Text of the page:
Friday, January 26, 2007
Thanks to Isaac Samuels (Touro 1L) for bringing this news piece to my attention. It could make for a fun discussion of contract formation and defenses if we imagine that one of the applicants attempted to enroll before the University's follow up email explaining its mistake:
CHAPEL HILL, N.C. - An admissions department e-mail sent from the University of North Carolina at Chapel Hill congratulated 2,700 prospective freshmen this week on their acceptance to the school.
The problem is that none of the applicants have been admitted. They won’t start finding out until March whether they’ve made the cut.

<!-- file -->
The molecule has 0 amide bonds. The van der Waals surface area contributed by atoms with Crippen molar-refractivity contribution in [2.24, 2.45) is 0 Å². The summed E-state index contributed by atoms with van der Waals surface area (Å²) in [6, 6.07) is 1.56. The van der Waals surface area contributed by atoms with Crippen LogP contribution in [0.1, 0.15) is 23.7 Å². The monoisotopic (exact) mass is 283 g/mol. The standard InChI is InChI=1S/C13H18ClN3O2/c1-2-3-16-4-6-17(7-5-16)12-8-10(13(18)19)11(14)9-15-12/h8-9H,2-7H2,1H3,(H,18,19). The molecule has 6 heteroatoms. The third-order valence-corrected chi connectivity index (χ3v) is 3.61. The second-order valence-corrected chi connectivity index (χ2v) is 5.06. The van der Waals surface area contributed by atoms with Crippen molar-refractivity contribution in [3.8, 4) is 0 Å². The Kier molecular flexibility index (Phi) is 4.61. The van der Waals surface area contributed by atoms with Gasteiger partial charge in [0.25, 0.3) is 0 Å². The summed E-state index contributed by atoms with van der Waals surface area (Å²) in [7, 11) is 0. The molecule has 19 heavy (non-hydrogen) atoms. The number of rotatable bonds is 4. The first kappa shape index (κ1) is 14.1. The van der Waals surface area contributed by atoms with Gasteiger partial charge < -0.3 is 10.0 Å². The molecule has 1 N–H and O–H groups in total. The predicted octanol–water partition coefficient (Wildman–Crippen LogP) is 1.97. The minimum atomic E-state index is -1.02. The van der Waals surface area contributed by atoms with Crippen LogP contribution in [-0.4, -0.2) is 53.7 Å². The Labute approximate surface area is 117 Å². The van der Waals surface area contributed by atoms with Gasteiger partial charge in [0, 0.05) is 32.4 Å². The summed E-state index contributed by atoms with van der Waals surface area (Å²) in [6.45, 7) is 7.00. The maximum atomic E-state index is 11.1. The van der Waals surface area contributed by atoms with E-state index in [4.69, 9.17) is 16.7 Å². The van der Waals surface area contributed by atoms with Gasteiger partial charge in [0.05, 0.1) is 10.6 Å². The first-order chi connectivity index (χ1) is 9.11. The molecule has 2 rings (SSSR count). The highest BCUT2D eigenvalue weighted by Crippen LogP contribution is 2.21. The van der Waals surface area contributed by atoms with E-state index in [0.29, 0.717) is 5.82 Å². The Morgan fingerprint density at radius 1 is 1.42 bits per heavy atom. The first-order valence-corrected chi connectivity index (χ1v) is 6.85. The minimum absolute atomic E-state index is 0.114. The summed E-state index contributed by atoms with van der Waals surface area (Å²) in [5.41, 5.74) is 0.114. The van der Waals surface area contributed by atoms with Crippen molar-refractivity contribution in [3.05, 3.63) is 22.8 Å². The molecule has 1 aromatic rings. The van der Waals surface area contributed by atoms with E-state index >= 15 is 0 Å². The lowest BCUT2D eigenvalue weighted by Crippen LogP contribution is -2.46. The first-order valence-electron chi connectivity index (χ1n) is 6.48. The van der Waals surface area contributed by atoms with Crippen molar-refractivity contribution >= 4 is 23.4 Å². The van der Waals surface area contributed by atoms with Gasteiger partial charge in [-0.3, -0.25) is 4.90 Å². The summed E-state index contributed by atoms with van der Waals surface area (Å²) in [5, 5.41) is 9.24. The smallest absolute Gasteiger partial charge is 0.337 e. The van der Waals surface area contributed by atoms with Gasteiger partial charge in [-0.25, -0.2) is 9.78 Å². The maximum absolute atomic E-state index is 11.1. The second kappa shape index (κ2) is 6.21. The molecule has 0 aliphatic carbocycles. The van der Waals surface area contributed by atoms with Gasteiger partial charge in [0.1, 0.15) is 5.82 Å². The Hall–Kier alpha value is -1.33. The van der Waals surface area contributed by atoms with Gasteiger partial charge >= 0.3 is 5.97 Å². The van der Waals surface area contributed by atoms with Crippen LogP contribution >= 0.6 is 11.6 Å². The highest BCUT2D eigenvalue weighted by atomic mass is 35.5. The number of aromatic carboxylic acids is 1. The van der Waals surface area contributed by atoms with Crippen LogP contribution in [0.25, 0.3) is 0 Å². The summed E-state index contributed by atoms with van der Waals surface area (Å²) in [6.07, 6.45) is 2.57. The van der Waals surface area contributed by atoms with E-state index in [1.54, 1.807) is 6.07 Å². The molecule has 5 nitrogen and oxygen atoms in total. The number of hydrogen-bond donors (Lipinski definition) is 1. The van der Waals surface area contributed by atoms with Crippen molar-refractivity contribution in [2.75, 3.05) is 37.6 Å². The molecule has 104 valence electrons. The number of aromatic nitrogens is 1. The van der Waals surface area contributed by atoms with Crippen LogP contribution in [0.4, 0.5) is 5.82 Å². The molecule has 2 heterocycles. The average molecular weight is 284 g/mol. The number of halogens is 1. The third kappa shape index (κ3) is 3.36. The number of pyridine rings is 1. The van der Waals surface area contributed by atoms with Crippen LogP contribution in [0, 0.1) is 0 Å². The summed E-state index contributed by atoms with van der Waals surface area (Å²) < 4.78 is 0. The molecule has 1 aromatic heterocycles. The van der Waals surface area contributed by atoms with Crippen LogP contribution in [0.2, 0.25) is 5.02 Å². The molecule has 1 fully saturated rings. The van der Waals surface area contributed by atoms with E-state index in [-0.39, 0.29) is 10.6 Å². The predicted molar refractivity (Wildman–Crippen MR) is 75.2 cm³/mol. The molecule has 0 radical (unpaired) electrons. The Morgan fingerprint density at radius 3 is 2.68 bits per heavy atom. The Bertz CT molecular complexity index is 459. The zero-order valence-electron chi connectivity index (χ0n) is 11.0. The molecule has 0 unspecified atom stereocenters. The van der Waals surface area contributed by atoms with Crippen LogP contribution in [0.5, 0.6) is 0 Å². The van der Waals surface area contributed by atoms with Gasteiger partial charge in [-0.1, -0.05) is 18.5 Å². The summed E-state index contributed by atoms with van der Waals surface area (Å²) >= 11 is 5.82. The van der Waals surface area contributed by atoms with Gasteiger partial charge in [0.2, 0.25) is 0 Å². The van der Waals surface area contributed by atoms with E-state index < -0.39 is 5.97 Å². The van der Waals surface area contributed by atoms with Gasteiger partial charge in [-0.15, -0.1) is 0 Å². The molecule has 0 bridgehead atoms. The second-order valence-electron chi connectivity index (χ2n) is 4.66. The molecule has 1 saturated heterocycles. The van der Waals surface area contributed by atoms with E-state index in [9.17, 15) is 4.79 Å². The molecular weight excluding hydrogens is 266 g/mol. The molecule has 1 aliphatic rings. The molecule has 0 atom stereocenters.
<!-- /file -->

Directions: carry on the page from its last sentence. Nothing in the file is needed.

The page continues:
“We deeply regret this disappointment, which we know is compounded by the stress and anxiety that students experience as a result of the admissions process,” Stephen Farmer, the school’s director of undergraduate admissions, said in a news release.
Farmer said two employees accidentally sent the e-mail Tuesday. It began, “Congratulations again on your admission to the University.”
The e-mail was intended to request midyear grades from high school students who already have been accepted to the school.
Admissions officials have sent follow-up e-mails apologizing for the error. They have also e-mailed admissions counselors around the nation to explain the mistake.
About 20,000 people apply each year to UNC Chapel Hill, and the school enrolls about 3,800 new freshmen.
[Meredith R. Miller]